October 29 2014

Selectmen Vote on Proposal to Expand Sunday Alcohol Sales Time

By: Rich Hosford

The time retail alcohol sales in Burlington must end on Sundays will not change, despite a recent push from a new, large, grocery store. 

 

The Board of Selectmen voted Monday night to keep the end point for alcohol sales at 6 p.m. on Sundays. 

Representatives from Wegmans were on hand to push to have the hours of sales extended later in the night. The new grocery store is the first such establishment to sell alcohol and the representatives said customers like to have the option of purchasing wine, beer and spirits as they shop on Sunday nights. 

 

Bill Congdon, Wegmans’ New England division manager, said that during the grand opening, when the store was given permission to sell alcohol until 10 p.m., 25 percent of its alcohol sales for the day were after 6 p.m. He added that in its other two Massachusetts stores, Sunday alcohol sales after 6 p.m. make up between 18 and 23 percent of sales for the day. 

 

“We have two other stores in the state that both successful sell alcohol after 6 p.m.,” he said. [the percentage of sales after 6 p.m.] tells us that our customers are looking for later sales. Customers are telling us they like shopping those hours.” 

 

Selectman Ralph Patuto, who is on the subcommittee that handles alcohol issue for the board with Chairman Bob Hogan, said the two of them decided to recommend against extending the sale hours. Hogan was not in attendance Monday night but did say in a special meeting the week before he was against changing the law to allow later sales. 

 

Patuto said his first reason was safety. The rationale, he said, is that if Wegmans sells alcohol later on Sundays the other, smaller, alcohol stores in town would feel the need to do the same in order to compete. 

 

“Sunday night is a quiet time in Burlington,” he said. “I look at it from the point of view of the other stores in town and from a security standpoint. A clerk or two working late on a Sunday – that could be an occupational hazard. Something could happen.” 

 

Patuto said the second issue he saw was the strain it would put on other liquor stores and their employees if they feel compelled to stay open later on Sundays.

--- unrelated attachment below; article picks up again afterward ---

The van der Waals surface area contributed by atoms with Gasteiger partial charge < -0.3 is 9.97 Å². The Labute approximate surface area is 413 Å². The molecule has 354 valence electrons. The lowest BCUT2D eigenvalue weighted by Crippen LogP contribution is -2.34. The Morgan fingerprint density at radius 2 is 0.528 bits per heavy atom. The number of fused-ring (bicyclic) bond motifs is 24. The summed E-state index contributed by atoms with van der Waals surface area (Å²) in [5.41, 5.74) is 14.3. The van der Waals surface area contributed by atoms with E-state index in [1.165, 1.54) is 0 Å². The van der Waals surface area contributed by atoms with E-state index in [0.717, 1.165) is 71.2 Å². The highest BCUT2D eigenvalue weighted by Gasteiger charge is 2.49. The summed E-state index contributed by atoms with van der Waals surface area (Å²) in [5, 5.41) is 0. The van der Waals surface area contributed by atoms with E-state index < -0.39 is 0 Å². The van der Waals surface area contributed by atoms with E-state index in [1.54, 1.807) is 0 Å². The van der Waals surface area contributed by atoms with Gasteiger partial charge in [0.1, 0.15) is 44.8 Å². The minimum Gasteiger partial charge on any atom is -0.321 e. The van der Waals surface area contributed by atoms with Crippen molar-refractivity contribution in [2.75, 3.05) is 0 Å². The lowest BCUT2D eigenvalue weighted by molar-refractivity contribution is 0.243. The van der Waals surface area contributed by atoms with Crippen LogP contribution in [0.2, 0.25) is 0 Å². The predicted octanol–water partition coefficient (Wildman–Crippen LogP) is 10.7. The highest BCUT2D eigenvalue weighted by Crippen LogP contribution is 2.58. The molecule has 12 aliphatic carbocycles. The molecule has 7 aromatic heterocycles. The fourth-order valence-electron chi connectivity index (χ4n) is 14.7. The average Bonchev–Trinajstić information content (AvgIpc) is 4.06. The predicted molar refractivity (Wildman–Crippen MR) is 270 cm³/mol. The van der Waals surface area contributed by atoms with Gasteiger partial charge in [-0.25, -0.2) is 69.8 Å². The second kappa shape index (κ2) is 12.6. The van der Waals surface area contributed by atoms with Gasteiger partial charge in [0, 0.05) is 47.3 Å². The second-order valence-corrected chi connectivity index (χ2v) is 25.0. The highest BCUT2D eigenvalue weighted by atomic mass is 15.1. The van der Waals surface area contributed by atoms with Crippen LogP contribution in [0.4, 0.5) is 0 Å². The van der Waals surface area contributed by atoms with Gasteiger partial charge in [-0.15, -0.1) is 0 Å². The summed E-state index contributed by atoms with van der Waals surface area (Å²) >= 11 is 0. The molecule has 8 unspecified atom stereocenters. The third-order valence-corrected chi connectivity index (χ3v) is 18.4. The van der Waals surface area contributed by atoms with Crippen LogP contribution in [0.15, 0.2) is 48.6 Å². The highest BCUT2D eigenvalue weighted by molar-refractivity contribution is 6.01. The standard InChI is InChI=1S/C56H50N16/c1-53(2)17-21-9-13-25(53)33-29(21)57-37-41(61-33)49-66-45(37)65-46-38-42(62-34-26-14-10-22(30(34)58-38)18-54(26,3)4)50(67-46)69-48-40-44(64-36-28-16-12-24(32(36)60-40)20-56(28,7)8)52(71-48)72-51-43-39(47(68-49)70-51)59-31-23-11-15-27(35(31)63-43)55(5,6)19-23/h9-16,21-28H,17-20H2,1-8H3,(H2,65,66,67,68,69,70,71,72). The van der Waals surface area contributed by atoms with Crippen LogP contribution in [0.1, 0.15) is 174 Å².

“Most weekend employees of liquor stores are working second jobs or are college students,” he said. “Asking them to work on a Sunday night takes away from families or studies. Either that or the stores will have to find other employees to come in on Sunday nights.” 

 

Selectman Michael Runyan said he agreed. 

 

“With all due respect to Wegmans, the majority of other liquor stores don’t want this change,” he said. “Secondly I don’t see any benefit whatsoever of allowing later sales.” 

 

An attorney for Wegmans said customers of the grocery store would be purchasing alcohol as part of their grocery shopping. He said in his estimation they would not otherwise being buying alcohol and therefor Wegmans would not be competing with the local liquor stores. 

 

“I’m not sure if any competitors would feel compelled to stay open later,” he said. “They might, but I don’t think they are losing customers they otherwise would be getting.” 

 

Vice Chair Daniel Grattan, who was acting as chair in Hogan’s absence, said this was not a clear-cut decision for him. 

 

“To me it’s not quite so black and white,” he said. “The argument against is that if one store is open the other would feel compelled. I’m really not in favor of protectionism. If consumers are telling us they want to be able to shop after hours, I think we should make that available to them.” 

 

Grattan, however, did say he agreed with the safety concern. 

 

“If other stores are compelled to open, they would face issues they haven’t faced before.” 

 

The board ultimately voted 4-0 to not change the law regarding sales times on Sundays. 

 

Town Administrator John Petrin, answering a question from the board, did say the selectmen could take this issue up again at any time if things change. 

 
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